## Saturday, January 31, 2015

### QUALITY METRICS, Probability & GOTCHA

Can the bounded asymmetry of thought align itself to the unbounded reality? That is the question. The premise is: "To drive progress, we are focusing on three strategies. The First is incentives, the Second, improving the way care is delivered and the Third, we aim to accelerate the availability of information to guide decision making through Meaningful Use of EMRs." ( here) The verbiage is enticing and any arguments to the contrary makes one look regressive, obstructionist and non-compliant! What could possibly go wrong if we were to reimburse physicians and hospitals for quality and withhold such payments for lack thereof?

Plenty!

First let me tell you up front about the “probability” function. A lot of it is based on assumptions. When we look at small samples and predict the event onto a larger population, there is always a chance that we will be wrong. As noted by John Ionnadis in his 2005 paper that 54% of all studies could not be validated due to the use/abuse of statistical modeling. Sampling has an inherent bias, even if we cite the Bayesian principle (which simply states that the probability of event B is the sum of the conditional probabilities of event B given that event A has or has not occurred). Here we are using conditional probability of independent events.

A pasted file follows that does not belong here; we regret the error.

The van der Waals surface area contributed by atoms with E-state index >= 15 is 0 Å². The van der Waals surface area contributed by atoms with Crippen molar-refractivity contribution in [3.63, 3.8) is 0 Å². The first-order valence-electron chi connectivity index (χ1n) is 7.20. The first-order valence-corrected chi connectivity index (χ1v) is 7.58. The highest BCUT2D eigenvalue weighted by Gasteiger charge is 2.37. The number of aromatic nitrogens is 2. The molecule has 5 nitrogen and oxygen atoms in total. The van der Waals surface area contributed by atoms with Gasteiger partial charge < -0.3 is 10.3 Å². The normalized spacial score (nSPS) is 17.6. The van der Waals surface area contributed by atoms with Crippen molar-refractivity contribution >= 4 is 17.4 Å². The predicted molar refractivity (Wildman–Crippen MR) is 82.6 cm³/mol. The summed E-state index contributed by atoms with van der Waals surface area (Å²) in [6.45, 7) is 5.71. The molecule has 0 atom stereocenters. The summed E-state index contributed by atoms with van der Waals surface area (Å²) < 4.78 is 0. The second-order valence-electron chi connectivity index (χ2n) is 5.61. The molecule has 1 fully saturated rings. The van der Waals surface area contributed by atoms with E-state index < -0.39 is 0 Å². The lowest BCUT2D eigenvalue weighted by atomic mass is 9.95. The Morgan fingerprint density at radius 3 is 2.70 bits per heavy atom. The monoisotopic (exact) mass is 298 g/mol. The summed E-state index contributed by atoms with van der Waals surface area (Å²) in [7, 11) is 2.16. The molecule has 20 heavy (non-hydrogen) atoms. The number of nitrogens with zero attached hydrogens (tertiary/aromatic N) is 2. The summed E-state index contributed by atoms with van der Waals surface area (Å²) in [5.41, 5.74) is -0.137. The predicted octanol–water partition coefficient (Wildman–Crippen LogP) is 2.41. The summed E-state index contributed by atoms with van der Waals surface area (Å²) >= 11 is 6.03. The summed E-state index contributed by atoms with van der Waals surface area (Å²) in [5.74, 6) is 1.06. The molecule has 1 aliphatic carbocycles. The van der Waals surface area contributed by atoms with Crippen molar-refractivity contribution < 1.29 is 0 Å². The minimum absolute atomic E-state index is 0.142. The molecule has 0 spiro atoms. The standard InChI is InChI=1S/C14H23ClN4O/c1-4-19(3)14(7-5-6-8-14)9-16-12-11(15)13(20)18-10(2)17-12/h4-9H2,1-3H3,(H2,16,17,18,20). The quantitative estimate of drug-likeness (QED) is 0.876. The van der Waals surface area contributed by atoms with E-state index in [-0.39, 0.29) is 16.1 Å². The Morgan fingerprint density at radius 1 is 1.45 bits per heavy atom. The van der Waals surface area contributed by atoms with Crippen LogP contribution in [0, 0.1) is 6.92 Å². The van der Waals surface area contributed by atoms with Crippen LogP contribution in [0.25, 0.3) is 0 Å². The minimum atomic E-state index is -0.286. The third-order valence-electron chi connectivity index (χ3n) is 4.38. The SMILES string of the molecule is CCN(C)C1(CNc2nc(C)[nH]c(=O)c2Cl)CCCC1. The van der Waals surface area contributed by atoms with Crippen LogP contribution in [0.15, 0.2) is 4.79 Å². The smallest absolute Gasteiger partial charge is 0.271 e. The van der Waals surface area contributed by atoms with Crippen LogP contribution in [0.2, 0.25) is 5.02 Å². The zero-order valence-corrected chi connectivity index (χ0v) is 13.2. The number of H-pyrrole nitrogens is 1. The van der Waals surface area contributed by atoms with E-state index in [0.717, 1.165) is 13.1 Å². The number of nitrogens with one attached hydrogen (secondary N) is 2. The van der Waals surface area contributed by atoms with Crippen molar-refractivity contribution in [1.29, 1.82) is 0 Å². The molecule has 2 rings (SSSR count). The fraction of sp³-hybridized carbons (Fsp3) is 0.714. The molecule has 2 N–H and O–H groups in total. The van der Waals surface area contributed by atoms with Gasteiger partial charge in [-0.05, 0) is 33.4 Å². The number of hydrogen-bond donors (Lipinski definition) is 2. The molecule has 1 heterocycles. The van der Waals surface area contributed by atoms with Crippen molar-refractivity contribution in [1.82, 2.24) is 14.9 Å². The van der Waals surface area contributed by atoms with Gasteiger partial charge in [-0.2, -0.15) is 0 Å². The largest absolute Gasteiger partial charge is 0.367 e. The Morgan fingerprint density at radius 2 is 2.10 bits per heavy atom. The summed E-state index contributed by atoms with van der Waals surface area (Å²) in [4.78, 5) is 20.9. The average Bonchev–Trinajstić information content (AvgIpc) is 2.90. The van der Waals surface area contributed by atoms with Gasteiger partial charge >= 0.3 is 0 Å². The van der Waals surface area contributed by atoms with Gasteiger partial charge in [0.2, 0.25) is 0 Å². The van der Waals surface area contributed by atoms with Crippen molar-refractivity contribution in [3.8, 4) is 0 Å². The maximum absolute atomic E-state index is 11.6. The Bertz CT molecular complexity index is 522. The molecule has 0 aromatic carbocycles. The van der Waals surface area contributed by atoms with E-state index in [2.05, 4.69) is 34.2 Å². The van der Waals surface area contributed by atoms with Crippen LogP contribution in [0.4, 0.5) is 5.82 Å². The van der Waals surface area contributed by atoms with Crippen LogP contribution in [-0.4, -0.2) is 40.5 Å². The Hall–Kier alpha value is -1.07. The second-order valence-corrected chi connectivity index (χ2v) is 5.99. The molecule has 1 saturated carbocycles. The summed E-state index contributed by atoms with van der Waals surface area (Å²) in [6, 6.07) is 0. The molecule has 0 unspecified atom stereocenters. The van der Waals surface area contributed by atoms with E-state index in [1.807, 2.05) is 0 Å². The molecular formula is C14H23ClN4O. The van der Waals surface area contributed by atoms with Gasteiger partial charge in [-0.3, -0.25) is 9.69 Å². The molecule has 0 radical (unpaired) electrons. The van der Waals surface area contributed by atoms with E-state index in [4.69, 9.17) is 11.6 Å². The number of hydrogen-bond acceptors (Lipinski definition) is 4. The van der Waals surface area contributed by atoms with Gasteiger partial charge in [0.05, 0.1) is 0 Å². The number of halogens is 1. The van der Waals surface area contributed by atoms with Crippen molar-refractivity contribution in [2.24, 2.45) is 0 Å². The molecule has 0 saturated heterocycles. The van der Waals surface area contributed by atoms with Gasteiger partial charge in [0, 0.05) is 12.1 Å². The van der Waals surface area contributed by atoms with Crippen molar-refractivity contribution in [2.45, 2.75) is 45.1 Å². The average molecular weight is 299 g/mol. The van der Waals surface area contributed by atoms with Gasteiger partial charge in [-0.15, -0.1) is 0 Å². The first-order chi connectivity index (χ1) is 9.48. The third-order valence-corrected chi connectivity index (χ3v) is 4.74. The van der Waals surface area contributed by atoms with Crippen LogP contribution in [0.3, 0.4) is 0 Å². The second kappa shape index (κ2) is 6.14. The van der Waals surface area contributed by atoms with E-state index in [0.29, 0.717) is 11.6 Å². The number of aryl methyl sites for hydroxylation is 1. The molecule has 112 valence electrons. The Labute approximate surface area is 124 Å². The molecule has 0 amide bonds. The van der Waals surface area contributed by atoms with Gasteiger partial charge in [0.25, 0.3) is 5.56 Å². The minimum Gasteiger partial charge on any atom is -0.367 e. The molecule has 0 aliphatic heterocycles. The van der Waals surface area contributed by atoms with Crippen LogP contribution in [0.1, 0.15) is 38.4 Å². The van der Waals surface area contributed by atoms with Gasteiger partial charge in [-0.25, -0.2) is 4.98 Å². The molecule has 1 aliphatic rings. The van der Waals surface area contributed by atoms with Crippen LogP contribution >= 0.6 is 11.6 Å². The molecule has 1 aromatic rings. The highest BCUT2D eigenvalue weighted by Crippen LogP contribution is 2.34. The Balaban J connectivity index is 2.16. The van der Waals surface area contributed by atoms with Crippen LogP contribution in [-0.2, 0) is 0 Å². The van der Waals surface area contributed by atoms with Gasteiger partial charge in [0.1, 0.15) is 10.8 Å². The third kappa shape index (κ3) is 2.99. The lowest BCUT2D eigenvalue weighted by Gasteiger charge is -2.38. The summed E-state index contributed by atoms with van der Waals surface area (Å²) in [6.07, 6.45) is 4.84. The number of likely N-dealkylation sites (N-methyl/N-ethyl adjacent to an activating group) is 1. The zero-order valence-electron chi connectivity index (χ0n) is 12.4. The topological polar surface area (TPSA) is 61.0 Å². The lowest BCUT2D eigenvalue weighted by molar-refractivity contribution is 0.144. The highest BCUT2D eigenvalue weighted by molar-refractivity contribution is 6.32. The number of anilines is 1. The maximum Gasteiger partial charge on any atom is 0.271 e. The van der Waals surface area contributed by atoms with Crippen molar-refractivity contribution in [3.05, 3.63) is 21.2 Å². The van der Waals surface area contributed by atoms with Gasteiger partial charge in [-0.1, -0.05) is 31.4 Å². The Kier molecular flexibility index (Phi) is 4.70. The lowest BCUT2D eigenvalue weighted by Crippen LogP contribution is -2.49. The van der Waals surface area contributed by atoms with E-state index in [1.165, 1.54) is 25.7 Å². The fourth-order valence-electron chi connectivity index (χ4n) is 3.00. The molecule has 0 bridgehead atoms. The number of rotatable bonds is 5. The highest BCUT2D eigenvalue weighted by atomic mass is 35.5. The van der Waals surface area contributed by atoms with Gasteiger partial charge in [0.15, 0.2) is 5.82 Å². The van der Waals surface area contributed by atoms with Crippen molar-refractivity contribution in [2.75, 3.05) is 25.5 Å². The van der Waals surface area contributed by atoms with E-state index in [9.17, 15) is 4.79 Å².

Here are a few assumptions: